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Once when I was little, one of my teachers had our entire class over for a pizza party. What I remember most was standing on a stool at a counter, spooning sauce onto a circle of dough and getting to top it with white strings of cheese, feeling very grown up
That was probably the best party ever. I kind of loved that teacher but, mostly, I loved that pizza.
Here’s the truth:
I could eat pizza every day. Sometimes I do. I like the fancy ones that cost $15 at a nice restaurant, the frozen ones in cardboard boxes at the grocery story, even mozzarella and tomato sauce heaped high on a bagel. In my book, pizza = good. Always.
So as far as pizza goes, it’s hard to make me hate one (though not impossible, thank you, Domino’s, when we ordered you the second time at work), it’s easy to make me like one and it’s, seriously, not that hard to make me really like one.
Even a hardcore pizza fan like myself has to admit that pizza made with your own hands far outshines any competition. And also, it just so happens I’m privileged to have an incredible mother who makes the most incredible meaty sauce you’ve ever had.
Really. She froze a Tupperware container of it recently, and she gave it to me to use for a Sunday lunch. She should bottle it and sell it in grocery stores, it’s that good. And it’s perfect on pizza.
Sadly, this post is not about that sauce – mainly because she eyeballs things and feels her way around the recipe, and that sort of thing is very hard to communicate. Instead, this guide is about two other things. 1) An easy pizza crust recipe that you really ought to try, and 2) A cookbook that, now, I am officially endorsing.
First, the pizza crust. When I was at Whole Foods this weekend, would you believe a frozen pizza, wrapped up and placed near the deli, cost $12?
I suppose that’s not so bad when you think what it costs to buy one at Connie’s or Pizza Hut or, heck, even Domino’s, by way of comparison. But then, when you think how cheap the ingredients are for a good crust, it’s a shame not to do it yourself.
You’ll need, essentially, the following: water, yeast, olive oil, flour (unbleached all-purpose or bread flour, which is what I used) and salt. Seriously.
The process is just as simple: you’ll mix up and knead the dough (it helps if you have a somewhat powerful, dough capable standmixer), then let it rest, then finish kneading, then let it rest. Split it up into two sections and you’re ready to use it – or you can refrigerate it for tomorrow or freeze it for sometime later.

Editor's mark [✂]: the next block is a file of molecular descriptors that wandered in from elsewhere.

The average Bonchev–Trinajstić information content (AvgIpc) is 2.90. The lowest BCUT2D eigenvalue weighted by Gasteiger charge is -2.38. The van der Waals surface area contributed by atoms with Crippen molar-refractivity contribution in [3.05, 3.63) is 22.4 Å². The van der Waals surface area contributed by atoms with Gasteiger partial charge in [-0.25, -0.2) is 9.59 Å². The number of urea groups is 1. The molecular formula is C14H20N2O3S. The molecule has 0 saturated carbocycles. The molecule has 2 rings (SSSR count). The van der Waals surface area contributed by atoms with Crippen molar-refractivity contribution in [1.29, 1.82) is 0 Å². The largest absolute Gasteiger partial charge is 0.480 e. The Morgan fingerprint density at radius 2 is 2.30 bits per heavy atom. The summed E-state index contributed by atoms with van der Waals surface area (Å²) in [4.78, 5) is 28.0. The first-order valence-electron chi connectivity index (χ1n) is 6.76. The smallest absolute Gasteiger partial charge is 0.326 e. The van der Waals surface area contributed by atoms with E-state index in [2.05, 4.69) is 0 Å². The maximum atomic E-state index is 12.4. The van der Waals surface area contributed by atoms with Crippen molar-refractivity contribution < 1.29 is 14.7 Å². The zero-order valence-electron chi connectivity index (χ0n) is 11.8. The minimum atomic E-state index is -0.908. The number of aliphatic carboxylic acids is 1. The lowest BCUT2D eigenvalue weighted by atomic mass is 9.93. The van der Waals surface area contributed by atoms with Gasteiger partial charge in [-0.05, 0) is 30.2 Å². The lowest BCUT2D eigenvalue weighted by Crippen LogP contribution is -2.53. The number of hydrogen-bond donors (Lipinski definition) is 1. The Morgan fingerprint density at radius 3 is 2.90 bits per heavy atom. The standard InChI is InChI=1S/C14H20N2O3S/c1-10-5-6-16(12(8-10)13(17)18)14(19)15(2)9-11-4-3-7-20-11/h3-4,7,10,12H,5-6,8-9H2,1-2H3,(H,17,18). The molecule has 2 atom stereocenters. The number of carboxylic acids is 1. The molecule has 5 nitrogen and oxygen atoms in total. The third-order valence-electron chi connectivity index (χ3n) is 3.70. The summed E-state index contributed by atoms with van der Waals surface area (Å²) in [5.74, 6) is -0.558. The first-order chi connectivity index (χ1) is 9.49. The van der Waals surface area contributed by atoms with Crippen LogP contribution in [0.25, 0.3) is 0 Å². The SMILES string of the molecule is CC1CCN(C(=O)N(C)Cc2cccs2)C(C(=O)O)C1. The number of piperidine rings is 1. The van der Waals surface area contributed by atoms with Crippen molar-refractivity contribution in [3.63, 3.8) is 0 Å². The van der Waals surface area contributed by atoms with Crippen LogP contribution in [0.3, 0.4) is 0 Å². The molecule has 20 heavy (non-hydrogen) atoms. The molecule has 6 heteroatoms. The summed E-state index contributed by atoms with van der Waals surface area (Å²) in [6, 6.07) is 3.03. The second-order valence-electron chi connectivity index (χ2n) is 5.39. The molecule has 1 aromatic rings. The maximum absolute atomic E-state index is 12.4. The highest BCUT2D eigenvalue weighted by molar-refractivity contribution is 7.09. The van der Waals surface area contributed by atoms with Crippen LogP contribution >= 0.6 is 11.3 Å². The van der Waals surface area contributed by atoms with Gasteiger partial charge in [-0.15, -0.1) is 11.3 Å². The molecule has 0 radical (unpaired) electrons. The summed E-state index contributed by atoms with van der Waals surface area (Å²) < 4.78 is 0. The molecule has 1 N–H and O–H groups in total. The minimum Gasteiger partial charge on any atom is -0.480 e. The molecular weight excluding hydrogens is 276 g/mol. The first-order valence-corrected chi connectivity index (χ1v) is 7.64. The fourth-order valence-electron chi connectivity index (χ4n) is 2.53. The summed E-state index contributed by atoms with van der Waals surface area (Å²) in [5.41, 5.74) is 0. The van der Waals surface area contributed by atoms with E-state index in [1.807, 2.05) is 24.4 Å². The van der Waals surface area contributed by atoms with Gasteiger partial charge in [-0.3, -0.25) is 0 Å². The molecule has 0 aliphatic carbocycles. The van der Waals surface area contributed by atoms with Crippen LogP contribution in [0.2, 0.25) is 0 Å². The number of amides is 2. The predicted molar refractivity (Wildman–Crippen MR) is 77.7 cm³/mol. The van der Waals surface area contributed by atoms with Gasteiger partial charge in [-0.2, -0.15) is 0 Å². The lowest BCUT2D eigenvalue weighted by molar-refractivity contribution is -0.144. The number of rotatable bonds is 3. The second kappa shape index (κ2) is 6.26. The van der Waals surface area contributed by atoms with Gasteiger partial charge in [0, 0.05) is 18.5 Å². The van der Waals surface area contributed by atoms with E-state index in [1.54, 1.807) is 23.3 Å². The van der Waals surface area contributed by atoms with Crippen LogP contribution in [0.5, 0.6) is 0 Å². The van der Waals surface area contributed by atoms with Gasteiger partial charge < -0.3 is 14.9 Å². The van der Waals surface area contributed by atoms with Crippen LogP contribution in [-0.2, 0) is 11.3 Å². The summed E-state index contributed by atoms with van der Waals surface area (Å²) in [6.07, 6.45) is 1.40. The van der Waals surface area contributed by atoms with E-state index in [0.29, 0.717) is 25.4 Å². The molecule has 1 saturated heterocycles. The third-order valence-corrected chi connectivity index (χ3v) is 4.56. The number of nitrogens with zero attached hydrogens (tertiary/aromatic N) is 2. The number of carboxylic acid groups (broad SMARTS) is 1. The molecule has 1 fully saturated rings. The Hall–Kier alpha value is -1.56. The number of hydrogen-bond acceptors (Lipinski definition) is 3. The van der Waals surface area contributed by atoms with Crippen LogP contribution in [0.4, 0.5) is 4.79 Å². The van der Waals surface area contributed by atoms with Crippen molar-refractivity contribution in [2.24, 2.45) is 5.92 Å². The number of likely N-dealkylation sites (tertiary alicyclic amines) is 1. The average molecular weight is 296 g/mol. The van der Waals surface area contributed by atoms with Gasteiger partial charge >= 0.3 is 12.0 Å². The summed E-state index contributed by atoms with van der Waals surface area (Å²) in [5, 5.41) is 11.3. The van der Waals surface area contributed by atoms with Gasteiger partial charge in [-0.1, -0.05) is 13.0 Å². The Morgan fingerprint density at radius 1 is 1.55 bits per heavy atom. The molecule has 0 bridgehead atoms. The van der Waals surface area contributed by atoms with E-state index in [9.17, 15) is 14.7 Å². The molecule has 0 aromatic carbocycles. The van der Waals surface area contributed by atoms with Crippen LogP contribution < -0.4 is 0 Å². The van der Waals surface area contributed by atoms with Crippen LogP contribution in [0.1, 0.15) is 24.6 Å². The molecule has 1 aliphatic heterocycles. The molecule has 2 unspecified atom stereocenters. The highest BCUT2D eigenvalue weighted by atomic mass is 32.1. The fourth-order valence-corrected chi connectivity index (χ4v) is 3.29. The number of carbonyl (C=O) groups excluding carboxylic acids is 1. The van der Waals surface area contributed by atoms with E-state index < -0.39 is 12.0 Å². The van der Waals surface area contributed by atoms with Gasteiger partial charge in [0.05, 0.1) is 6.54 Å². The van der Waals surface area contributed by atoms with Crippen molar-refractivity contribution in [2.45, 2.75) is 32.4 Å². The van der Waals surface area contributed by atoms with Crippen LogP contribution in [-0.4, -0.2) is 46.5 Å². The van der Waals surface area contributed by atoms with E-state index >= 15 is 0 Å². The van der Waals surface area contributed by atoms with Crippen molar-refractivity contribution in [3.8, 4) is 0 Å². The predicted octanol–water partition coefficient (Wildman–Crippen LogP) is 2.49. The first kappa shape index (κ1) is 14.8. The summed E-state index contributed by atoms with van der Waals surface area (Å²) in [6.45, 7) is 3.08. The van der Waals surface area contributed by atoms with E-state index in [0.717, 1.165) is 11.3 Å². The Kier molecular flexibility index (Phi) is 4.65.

Before I go any further with the explanation of the pizza crust, I must get to the second thing: You really ought to buy The Art & Soul of Baking.
The Art & Soul of Baking available at Amazon
After I got past the beautiful hardcover exterior and into the large pages of beautiful, colorful photos, I made its white bread, fougasse and (now) pizza crust, and I have to say I’m sold.
OK, back to the pizza dough. Mine turned out very nicely, even though I may have pushed the first in the oven before it was fully preheated and pulled it out before the crust’s bottom was fully browned.
Because the recipe makes two crusts, I shaped the first into a circle that fit our pizza pan; the second I sort of free-formed into a rectangle for use on a baking stone.
Both were substantial – not as thin as I’d imagined – and held up with the toppings perfectly. I’ll be making the recipe again, no question, both because it’s simple and because, as you could guess, it’s delicious.
Adapted from the The Art & Soul of Baking, by Cindy Mushet
Top the Pizza: Apply the toppings of your choice, leaving a 1/2 –inch border at the edges. If you’re curious, here’s what I did: olive oil on the pizza pan, then the crust on top of that. Drizzle olive oil on top and indent all over with a fork to help the oil soak through. I covered it with Mom’s meat sauce, then loads of mozzarella, then shredded fresh spinach.
Bake the Pizza: Bake for 7 to 9 minutes, until the dough is golden brown at the edges and across the bottom (use a metal spatula to lift the pizza slightly to check). Brush the edges of the pizza with the 1 tablespoon olive oil to give the golden crust a beautiful shine. Use a pizza cutter or chef’s knife to cut the pizza into 8 wedges and serve immediately.
About Shanna Mallon
Shanna Mallon is a freelance writer who holds an MA in writing from DePaul University. Her work has been featured in a variety of media outlets, including The Kitchn, Better Homes & Gardens, Taste of Home, Houzz.com, Foodista, Entrepreneur, and Ragan PR. In 2014, she co-authored The Einkorn Cookbook with her husband, Tim. Today, you can find her digging into food topics and celebrating the everyday grace of eating on her blog, Go Eat Your Bread with Joy. Shanna lives in Nashville, Tennessee, with Tim and their two small kids.